2.2 Reproducibility : each word enacts trans-individual content
Reproducibility must not be regarded just as replaying the vocal actions made by someone else’s mouth, but as reusing the lexical material built up during such actions. After all, any locutor can « import » in his/her speech chunks of someone else’s speeches because he/she is able to reuse the same forms already used by others.
From the use viewpoint, the possibility of replaying the vocal material of a word is equivalent to using it in different dialogic contexts. Each repetition (or reuse) demonstrates two different aspects. On the one hand, we have an analogous (or similar) use to the previous ones. So, reuse is the interlocutory device that grounds language learning : the locutor learns how to use a word in a certain way just by using it analogously. Thus, « when a locutor reproduces the occurrence of a word in a given context, such word is analogous to an open number of early occurrences the locutor experienced in his/her previous interactions […] A locutor’s learning process of words meaning takes place within interactive situations » (Bottineau 2012, 45). On the other hand, there are strategies which – through learning – trigger the diffusion of knowledge that locutors and co-locutors have built in the course of their previous verbal interactions. The interlocutory reuse is thus a mighty « cognitive detonator », that is a specific modus operandi of language activity which guarantees the propagation of collective representations as contents that individual uses can re-activate. In plain terms : a locutor who learns to use a word in a specific way inherits a shared praxis (action schema) which will be affected by personal use. It is remarkable that such a schema is inheritable because it is a shared one and is linked to experiences crossing the individual past as virtual – or trans-individual – significations (cf. Simondon 2005, 304-305). Therefore, « […] each reuse recalls, as a reminiscence, a network of individual mental association made of the relationships with others […] That’s why reusing significants does not enact individual representations (impossible to share), but common, normative conceptualizing models where the subjective and the common converges in the interactional anchoring » (Bottineau 2013, 17). Further : « In reusing a word, the users first remind […] what they have learnt in their multiple, verbal interactions where the word /dog/, as a vocal action unit, came out in a given intentional and discursive context » (Bottineau 2012, 46). Our working hypothesis can be extended also to the literal meaning of any word or expression. The first meaning of a word – what a dictionary usually codifies as the first lexical meaning – is par excellence the outcome of a shared action schema. A locutor who uses /dog/ to speak about a dog in « flesh and bones » can do it because he/she has acquired an attitude where it is expected to use /dog/ in that way and it is so because the word is related to a network of trans-individual experiences stemming from previous verbal interactions : « The first meaning of a word is actually […] the reactivation of knowledge acquired through intentional and discursive contexts of its early analogous occurrences » (Ibidem, 47). Each word is the activator of trans-individual contents (experiences, knowledge, significations) born from performing multiple discourses. Moreover, considering that the activated contents vary according to the performances, each form gathers – or, federate (see Bottineau 2010, 283) – heterogeneous and some times disconnected contents : « The very principle of the word is that the vocal token is used as an operator of reminiscence to federate disconnected sets of experiences ». On that account, we can look at lexical polysemy as the outcome of such federations (or collections): « This collection may turn out to be inconsistent, or even contradictory, paving the way for polysemy » (Ibidem, 283, my italics). After these preliminary remarks, I will now try to answer our question.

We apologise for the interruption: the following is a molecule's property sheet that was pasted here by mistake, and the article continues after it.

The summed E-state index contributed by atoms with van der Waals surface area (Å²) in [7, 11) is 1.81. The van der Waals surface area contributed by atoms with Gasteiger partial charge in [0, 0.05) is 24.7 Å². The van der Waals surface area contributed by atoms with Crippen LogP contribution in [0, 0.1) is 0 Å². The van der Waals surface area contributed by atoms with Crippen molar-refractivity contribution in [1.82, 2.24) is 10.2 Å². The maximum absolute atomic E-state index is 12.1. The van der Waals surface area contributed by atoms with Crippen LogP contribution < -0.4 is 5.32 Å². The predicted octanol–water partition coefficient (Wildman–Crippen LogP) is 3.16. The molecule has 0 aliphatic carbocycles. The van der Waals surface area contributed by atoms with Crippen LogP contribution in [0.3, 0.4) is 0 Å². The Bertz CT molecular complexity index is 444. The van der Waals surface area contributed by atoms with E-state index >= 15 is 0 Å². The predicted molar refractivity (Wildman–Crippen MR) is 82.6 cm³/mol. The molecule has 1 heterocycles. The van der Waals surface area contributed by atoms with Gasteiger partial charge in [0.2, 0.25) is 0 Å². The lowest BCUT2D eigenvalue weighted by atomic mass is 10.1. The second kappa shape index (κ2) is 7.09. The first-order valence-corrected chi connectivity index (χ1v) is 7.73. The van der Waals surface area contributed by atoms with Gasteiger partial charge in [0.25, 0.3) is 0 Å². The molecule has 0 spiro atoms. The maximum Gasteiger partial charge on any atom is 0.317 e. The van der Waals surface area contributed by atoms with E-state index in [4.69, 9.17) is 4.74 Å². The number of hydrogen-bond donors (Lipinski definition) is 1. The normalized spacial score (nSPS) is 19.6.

3 | Outlining an answer